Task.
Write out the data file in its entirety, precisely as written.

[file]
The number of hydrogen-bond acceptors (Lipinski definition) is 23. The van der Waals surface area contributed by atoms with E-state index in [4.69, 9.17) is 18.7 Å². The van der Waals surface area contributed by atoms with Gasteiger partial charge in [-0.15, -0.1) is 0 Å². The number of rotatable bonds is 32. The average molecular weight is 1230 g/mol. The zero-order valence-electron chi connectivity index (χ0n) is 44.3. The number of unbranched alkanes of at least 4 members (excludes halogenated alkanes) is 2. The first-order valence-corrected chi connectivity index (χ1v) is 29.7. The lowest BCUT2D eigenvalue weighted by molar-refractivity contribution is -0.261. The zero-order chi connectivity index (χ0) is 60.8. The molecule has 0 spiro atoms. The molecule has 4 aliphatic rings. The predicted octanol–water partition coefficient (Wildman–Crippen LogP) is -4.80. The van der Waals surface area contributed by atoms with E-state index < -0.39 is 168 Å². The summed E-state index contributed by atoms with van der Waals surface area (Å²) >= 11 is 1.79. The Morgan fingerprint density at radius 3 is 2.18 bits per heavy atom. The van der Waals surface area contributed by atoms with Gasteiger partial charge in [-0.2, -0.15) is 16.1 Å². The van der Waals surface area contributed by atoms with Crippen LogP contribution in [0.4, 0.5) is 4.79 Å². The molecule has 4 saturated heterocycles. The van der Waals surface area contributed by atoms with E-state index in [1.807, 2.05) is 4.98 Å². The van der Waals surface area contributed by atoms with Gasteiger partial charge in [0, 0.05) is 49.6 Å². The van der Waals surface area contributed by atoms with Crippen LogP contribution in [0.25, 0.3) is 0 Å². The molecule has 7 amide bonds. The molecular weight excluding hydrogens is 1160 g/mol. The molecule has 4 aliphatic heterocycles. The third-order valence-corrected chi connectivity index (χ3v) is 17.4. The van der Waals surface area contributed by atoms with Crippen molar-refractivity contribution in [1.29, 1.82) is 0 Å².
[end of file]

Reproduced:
The number of hydrogen-bond acceptors (Lipinski definition) is 23. The van der Waals surface area contributed by atoms with E-state index in [4.69, 9.17) is 18.7 Å². The van der Waals surface area contributed by atoms with Gasteiger partial charge in [-0.15, -0.1) is 0 Å². The number of rotatable bonds is 32. The average molecular weight is 1230 g/mol. The zero-order valence-electron chi connectivity index (χ0n) is 44.3. The number of unbranched alkanes of at least 4 members (excludes halogenated alkanes) is 2. The first-order valence-corrected chi connectivity index (χ1v) is 29.7. The lowest BCUT2D eigenvalue weighted by molar-refractivity contribution is -0.261. The zero-order chi connectivity index (χ0) is 60.8. The molecule has 0 spiro atoms. The molecule has 4 aliphatic rings. The predicted octanol–water partition coefficient (Wildman–Crippen LogP) is -4.80. The van der Waals surface area contributed by atoms with E-state index < -0.39 is 168 Å². The summed E-state index contributed by atoms with van der Waals surface area (Å²) >= 11 is 1.79. The Morgan fingerprint density at radius 3 is 2.18 bits per heavy atom. The van der Waals surface area contributed by atoms with Gasteiger partial charge in [-0.2, -0.15) is 16.1 Å². The van der Waals surface area contributed by atoms with Crippen LogP contribution in [0.4, 0.5) is 4.79 Å². The molecule has 4 saturated heterocycles. The van der Waals surface area contributed by atoms with E-state index in [1.807, 2.05) is 4.98 Å². The van der Waals surface area contributed by atoms with Gasteiger partial charge in [0, 0.05) is 49.6 Å². The van der Waals surface area contributed by atoms with Crippen LogP contribution in [0.25, 0.3) is 0 Å². The molecule has 7 amide bonds. The molecular weight excluding hydrogens is 1160 g/mol. The molecule has 4 aliphatic heterocycles. The third-order valence-corrected chi connectivity index (χ3v) is 17.4. The van der Waals surface area contributed by atoms with Crippen molar-refractivity contribution in [1.29, 1.82) is 0 Å².